History of Automotive Design

December 7, 2014
The history of automotive

Like many ideas emerging from Art Center during our 80-year history, the very concept for such a school was visionary.

Edward A. “Tink” Adams was an advertising man with a radical idea in education: to teach real-world skills to artists and designers and prepare them for leadership roles in advertising, publishing and industrial design. To achieve that, he would create a faculty of working professionals from those fields. Art Center opened in 1930 with Adams serving as its director.

The viability of the idea he and a small group of colleagues launched was quickly proven. Even in the midst of the Great Depression, Art Center graduates quickly found employment.

In the years since, the caliber of our faculty and visiting artists has been extraordinary: Ansel Adams taught photography here; on a visit to campus, Keith Haring painted a mural. Our alumni include many of the world’s leading car designers, contemporary filmmakers (Armageddon, 300), ad makers (“Thatsa one spicy meatball, ” “Got Milk?”), concept illustrators, (Star Wars’ Artoo Detoo), artists (The Blue Dog), product designers (Apple monitor, Oakley Zeros) and others who have shaped culture with their talents and vision.

Our original campus was in a courtyard of buildings on West Seventh Street in Los Angeles, a site sufficient for Art Center’s then 12 teachers and eight students. From the beginning, a simple filled-in circle—what has endured as the Dot—was chosen as a graphic element to add to Art Center’s printed materials. By 1940, enrollment had grown to nearly 500 students representing 37 states and several foreign countries.

After the war, returning veterans pushed enrollment numbers even higher, prompting a move in 1946 to a larger building on Third Street, as well as a commitment to a year-round schedule. In 1948, our renowned Automotive Design Department—now Transportation Design—was founded.

A year later, Art Center became an accredited four-year college, and offered its first bachelor degrees in Industrial Design, Photography, Illustration and Advertising. We played a seminal role in the founding of the first advanced-concept design studio for the automotive industry in the 1950s.

Adams was the first to encourage Art Center’s international relationships. One of the turning points came in 1956, when the Japanese External Trade Recovery Organization began sending students to Art Center. Adams and faculty members George Jergenson and John Coleman visited Japan and wrote a report, The Future of Japanese Industrial Design.

Adams oversaw Art Center for nearly 40 years. When he stepped down, leadership transferred to an alumnus, Don Kubly, who would lead the College for nearly 20 years, including our move to Pasadena.

Throughout our existence, we continued to grow with, and often anticipate, the many cultural and technological landmarks of the 20th century while refining our educational tools and methodologies to remain on the forefront of art and design education. In 1965, we became Art Center College of Design.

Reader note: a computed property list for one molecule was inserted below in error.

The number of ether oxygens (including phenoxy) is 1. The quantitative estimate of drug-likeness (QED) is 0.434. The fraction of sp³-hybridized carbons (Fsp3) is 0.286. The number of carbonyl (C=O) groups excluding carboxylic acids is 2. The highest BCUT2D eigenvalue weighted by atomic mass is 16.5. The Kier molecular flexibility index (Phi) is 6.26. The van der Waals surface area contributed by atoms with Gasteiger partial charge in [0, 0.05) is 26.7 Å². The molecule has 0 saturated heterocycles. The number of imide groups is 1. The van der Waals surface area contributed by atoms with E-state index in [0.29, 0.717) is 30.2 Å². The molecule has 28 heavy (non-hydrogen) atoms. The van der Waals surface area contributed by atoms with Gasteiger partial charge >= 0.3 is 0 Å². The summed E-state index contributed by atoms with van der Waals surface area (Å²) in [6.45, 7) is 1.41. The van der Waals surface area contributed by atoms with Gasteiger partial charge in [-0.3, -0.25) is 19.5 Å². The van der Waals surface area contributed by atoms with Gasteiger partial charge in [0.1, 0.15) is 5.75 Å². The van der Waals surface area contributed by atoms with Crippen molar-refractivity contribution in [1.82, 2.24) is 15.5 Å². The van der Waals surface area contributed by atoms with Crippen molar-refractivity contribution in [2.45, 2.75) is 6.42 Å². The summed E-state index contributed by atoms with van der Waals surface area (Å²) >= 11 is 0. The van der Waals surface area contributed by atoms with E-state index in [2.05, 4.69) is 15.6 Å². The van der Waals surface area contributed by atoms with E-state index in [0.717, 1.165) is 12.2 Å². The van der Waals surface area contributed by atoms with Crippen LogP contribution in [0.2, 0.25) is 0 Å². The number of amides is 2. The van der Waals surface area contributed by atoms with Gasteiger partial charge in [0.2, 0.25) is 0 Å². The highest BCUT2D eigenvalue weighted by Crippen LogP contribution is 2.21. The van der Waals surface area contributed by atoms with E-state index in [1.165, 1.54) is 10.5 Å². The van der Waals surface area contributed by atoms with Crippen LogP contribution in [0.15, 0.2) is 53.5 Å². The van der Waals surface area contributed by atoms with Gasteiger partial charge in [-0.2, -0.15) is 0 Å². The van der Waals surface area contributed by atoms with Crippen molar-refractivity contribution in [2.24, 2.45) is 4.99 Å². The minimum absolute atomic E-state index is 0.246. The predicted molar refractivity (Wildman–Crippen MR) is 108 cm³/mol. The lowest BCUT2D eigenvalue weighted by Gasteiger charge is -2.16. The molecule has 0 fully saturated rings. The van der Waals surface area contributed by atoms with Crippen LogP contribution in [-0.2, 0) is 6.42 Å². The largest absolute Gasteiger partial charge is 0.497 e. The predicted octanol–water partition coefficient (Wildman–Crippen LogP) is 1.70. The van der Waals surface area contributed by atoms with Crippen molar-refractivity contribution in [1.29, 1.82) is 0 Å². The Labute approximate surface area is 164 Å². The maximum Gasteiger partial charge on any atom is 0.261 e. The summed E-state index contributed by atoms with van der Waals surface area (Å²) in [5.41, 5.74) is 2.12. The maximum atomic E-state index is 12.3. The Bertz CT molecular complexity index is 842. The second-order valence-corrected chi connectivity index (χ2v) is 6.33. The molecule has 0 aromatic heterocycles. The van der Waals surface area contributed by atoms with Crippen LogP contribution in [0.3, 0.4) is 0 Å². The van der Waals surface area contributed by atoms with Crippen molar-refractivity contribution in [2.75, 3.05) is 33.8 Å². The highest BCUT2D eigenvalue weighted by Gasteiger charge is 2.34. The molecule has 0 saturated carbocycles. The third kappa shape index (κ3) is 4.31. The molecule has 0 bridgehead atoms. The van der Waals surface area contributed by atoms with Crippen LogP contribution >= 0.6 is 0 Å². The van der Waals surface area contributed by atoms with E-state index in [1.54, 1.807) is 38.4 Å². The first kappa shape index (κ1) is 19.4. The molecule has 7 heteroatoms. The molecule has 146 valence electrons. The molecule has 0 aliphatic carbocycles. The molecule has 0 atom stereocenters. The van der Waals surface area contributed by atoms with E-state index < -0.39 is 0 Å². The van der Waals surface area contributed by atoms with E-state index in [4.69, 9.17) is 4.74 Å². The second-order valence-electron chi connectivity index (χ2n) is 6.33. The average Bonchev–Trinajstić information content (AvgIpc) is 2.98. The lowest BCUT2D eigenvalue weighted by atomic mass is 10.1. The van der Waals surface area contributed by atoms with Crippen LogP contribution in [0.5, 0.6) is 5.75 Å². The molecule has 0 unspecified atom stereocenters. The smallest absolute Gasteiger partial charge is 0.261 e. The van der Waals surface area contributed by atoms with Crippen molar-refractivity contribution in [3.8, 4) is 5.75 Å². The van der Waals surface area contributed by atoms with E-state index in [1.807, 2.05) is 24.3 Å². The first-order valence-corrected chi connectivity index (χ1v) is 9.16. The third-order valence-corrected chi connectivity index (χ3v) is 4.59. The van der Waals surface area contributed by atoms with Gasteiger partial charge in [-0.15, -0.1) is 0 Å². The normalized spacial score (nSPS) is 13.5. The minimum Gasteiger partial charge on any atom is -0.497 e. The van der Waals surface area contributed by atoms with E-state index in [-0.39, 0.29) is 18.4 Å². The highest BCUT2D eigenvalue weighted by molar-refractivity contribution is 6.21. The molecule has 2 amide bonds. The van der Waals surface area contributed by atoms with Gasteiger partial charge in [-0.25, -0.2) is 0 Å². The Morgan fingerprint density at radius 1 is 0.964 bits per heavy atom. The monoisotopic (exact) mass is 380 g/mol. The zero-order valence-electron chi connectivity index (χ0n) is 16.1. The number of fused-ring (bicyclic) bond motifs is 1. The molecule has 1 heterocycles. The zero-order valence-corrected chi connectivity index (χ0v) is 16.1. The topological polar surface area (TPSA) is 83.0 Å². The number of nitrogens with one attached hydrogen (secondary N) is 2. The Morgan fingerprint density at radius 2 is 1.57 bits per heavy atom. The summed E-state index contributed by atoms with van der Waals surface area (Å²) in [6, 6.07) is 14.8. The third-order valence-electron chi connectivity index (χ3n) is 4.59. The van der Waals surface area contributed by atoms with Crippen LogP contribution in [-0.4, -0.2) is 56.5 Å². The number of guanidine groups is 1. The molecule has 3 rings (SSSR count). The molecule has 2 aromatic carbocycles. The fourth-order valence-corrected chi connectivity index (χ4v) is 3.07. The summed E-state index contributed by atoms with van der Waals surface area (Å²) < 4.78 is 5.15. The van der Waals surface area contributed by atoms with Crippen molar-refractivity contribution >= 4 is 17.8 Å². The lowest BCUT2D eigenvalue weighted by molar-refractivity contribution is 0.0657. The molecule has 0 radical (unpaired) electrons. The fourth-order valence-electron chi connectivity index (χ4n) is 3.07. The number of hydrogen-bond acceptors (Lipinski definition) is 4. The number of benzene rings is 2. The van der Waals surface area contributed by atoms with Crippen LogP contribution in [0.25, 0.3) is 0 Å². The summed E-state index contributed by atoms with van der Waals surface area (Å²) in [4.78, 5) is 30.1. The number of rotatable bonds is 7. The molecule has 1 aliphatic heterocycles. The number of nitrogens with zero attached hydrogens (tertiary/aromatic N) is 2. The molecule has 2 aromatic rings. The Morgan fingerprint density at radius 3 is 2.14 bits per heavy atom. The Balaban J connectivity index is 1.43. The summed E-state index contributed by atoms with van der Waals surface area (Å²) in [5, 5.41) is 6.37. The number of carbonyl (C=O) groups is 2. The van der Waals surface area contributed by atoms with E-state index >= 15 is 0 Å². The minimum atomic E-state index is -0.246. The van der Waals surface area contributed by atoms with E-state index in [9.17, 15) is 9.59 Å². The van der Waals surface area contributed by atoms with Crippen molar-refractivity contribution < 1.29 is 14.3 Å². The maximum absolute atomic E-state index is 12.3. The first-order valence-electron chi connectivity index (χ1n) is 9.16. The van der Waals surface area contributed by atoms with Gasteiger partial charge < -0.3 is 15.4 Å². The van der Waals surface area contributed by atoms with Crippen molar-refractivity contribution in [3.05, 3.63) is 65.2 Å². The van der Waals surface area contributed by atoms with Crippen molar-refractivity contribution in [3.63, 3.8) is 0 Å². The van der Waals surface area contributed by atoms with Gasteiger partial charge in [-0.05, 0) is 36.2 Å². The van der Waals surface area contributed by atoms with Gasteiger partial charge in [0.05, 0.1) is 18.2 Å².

Reflecting the College's forward-looking momentum, new undergraduate departments would be added each decade: Fine Art in 1967, Film in 1973, Graphic Design in 1984, Product Design in 1991, Environmental Design in 1992, Entertainment Design in 2008, and Interaction Design in 2012. Graduate degree programs were launched in Film in 1975, Art in 1986, Media Design Practices in 2000, Industrial Design in 2004, and both Environmental Design and Transportation Design in 2012. Additionally, the College partnered with Claremont University's Drucker School of Management to offer a dual MS/MBA degree in Innovation Systems Design in 2014.

We moved to Hillside Campus in Pasadena in 1976, into an iconic building designed by the modernist architectural firm Craig Ellwood Associates. In the 1980s, we were the first design school to install computer labs, spearheading the revolution in digital design. More recently, Art Center has focused on design’s potential to generate positive social change and improve people’s lives through our groundbreaking Designmatters educational program. In 2003, we became the first design school to receive Non-Governmental Organization (NGO) status by both the United Nations Department of Public Information and the United Nations Populations Fund.

We have long taken a global view of the importance of design and art, and from 1986 to 1996, had a second campus in Switzerland. Today, we continue to leverage opportunities as they arise in the world, sending our students to work on projects across Europe, Asia and Central and South America, in order to address particular design challenges.

Closer to home, our Public Programs reflect our philosophy of design being integral to all aspects of life and being accessible to the surrounding community. The programs are now among those based at our South Campus—a former aviation wind tunnel—opened in 2004. South Campus is also home to our Graduate Art and Media Design programs.

In 2014, Art Center expanded South Campus by renovating a neighboring former post office building, effectively doubling the size of our downtown Pasadena location. The new facility provides dedicated space for our Fine Art and Illustration students, with a professional Printmaking Studio, added classrooms, individual studio spaces, shared exhibition spaces and a sculpture yard.

Source: www.artcenter.edu
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